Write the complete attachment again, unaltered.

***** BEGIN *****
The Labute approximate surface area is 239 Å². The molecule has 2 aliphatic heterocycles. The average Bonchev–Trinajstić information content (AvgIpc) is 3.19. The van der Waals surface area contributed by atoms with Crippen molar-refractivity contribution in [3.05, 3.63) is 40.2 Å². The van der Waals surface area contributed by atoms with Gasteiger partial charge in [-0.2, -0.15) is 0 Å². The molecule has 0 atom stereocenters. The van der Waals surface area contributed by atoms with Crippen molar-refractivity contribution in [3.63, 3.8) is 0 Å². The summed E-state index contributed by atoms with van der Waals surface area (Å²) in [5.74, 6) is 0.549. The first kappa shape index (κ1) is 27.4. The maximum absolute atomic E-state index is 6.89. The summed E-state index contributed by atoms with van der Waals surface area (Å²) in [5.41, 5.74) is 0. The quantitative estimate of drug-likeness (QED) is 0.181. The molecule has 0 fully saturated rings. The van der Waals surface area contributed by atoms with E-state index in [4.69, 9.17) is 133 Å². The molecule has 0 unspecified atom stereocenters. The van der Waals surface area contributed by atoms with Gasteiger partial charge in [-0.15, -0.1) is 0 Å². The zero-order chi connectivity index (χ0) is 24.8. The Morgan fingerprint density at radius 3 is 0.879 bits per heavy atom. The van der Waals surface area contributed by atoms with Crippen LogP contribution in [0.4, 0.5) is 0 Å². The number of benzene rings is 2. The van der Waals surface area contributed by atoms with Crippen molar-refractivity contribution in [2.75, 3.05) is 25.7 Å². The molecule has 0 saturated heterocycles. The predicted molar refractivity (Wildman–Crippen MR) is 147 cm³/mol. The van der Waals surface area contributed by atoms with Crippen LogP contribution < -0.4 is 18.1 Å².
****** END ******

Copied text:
The Labute approximate surface area is 239 Å². The molecule has 2 aliphatic heterocycles. The average Bonchev–Trinajstić information content (AvgIpc) is 3.19. The van der Waals surface area contributed by atoms with Crippen molar-refractivity contribution in [3.05, 3.63) is 40.2 Å². The van der Waals surface area contributed by atoms with Gasteiger partial charge in [-0.2, -0.15) is 0 Å². The molecule has 0 atom stereocenters. The van der Waals surface area contributed by atoms with Crippen molar-refractivity contribution in [3.63, 3.8) is 0 Å². The summed E-state index contributed by atoms with van der Waals surface area (Å²) in [5.74, 6) is 0.549. The first kappa shape index (κ1) is 27.4. The maximum absolute atomic E-state index is 6.89. The summed E-state index contributed by atoms with van der Waals surface area (Å²) in [5.41, 5.74) is 0. The quantitative estimate of drug-likeness (QED) is 0.181. The molecule has 0 fully saturated rings. The van der Waals surface area contributed by atoms with E-state index in [4.69, 9.17) is 133 Å². The molecule has 0 unspecified atom stereocenters. The van der Waals surface area contributed by atoms with Gasteiger partial charge in [-0.15, -0.1) is 0 Å². The zero-order chi connectivity index (χ0) is 24.8. The Morgan fingerprint density at radius 3 is 0.879 bits per heavy atom. The van der Waals surface area contributed by atoms with Crippen LogP contribution in [0.4, 0.5) is 0 Å². The number of benzene rings is 2. The van der Waals surface area contributed by atoms with Crippen molar-refractivity contribution in [2.75, 3.05) is 25.7 Å². The molecule has 0 saturated heterocycles. The predicted molar refractivity (Wildman–Crippen MR) is 147 cm³/mol. The van der Waals surface area contributed by atoms with Crippen LogP contribution < -0.4 is 18.1 Å².